While problems are not left only to the poor, much like last year’s play The Year of Magical Thinking, I spent much of the performance getting quietly annoyed at Lily, who can afford to escape to her Swiss chalet when the weather is nice, who takes her children on holidays overseas and who apparently suffers from the loathsome boredom that arises when there is nothing pressing to do but be upset about something. The rich are just as welcome to being upset as others, but I find myself thinking in these situations what if you couldn’t just leave? What if you couldn’t afford to follow that train of thought all over the world? And so on. That is perhaps a fault in myself and not in the play, but it’s always been the same for me: I’m not interested in the television shows where the rich lie around being rich and having affairs to spice things up, or the books where people sit in their enormous apartments and watch their sad lives reflected in their stainless-steel appliances. Of course money doesn’t buy happiness. But it buys houses and medical bills, and some people are not so lucky.

In the play’s favour, the lighting and music were utterly evocative, and I sometimes found myself completely transported to the places they described and the emotions that accompanied it. It could be haunting and beautiful at times, and when those moments came it was all I want in a play (or any form of media): the ability to be completely transported. It is always a wondrous thing.

But I can’t say I loved the play. Some of the monologues went on for so long that I got a bit distracted and started looking at the audience and playing “What Occupation Do You Have?” in my head, and then would come back to the play and hope I hadn’t missed something important. And to be honest, it ended like that: June was saying something, I got bored, imagined the man in front of me with his jumper around his shoulders as a drama teacher, then the lights went on and everyone burst into applause and I was clapping along and wondering, “Hmmm, did she just say ‘the butler did it’ or something equally important?” (Chris tells me no.) Another irritating thing—and I blame the director for this, as all three actors did it, and I don’t believe they would otherwise—was the inability of any of the actors to insert a pause for dramatic effect. When you are having a train of thought, and it gets interrupted with another line of thinking, there is a pause to indicate the change. I am the Queen Mother of Thought Trains so I know that even at my speediest changes of topic there is still the time where I have to switch, er, tracks (yes, I’m aware I am completely overdoing the train analogy here) and you can hear it. When actors onstage run sentences along together, it doesn’t strike you as much that they are speaking their thoughts aloud as fast as they can as much as they are just reading through the script too fast. It was frustratingly amateur and no sir, I don’t like it.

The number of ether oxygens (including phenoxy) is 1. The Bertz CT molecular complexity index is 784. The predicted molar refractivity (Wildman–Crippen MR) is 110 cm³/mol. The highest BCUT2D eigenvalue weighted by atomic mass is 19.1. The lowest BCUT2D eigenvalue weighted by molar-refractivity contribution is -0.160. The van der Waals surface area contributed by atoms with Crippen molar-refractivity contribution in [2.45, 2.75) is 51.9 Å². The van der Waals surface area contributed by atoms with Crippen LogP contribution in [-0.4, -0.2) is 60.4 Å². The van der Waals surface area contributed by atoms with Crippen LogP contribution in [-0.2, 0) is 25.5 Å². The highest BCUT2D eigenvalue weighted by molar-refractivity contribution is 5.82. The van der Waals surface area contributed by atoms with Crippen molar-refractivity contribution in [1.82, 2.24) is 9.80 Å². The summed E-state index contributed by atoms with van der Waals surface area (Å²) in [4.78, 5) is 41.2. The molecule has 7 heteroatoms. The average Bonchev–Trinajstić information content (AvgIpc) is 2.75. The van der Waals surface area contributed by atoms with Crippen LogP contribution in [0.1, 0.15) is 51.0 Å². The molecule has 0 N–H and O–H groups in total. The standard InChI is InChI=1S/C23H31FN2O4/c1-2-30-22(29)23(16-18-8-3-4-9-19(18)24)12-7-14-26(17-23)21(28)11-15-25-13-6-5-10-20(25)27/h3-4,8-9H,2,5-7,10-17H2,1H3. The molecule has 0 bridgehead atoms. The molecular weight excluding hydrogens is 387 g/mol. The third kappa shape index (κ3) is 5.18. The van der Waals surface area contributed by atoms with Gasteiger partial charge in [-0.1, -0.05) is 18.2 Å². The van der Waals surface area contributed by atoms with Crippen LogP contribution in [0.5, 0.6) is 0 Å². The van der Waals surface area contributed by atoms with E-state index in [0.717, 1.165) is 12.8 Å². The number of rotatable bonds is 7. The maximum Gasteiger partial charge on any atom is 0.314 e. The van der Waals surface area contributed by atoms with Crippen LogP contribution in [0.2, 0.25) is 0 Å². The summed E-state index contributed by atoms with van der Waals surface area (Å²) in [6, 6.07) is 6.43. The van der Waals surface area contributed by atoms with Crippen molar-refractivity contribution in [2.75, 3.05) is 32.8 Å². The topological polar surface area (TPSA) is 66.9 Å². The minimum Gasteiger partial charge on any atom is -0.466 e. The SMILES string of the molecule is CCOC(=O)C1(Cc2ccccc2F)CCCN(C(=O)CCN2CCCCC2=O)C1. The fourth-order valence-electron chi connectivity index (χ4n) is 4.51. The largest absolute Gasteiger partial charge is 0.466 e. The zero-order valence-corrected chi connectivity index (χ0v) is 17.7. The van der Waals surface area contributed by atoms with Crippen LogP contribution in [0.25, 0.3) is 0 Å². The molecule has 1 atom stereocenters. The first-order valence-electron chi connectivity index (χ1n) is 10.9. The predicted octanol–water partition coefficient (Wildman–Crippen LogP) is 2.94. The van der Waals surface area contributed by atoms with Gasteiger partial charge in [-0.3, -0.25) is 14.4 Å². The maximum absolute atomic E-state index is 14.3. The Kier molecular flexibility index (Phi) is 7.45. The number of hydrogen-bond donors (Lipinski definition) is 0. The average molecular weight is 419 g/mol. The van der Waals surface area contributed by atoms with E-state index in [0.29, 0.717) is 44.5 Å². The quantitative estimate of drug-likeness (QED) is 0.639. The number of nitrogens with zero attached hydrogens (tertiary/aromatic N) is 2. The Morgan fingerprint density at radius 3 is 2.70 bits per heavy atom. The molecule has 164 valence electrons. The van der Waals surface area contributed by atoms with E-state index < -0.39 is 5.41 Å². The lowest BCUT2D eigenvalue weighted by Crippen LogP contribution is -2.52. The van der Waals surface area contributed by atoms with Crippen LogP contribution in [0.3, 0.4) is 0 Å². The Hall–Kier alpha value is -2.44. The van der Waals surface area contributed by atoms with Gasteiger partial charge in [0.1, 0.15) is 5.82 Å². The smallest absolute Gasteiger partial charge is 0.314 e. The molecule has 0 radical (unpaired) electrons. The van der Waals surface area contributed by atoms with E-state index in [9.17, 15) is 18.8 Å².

Despite all this, I can’t say I hated it either. It was surprisingly funny, with Noni getting all the best lines, only one of which I managed to note down through the giggles: “One of the things I didn’t realise about being opinionated is what happens when you pass that trait on.” The love she has for her children, which they occasionally cannot see and which she is occasionally quite poor at showing, is well shown through her tears. Only this time, unlike Grace, I didn’t cry along. Madagascar is an interesting play that perhaps I would have understood better with a more than limited knowledge of the Roman myths referenced the whole way through, but I won’t entreat you to see it. Go watch the drunk O-week kids create real drama at the pub instead.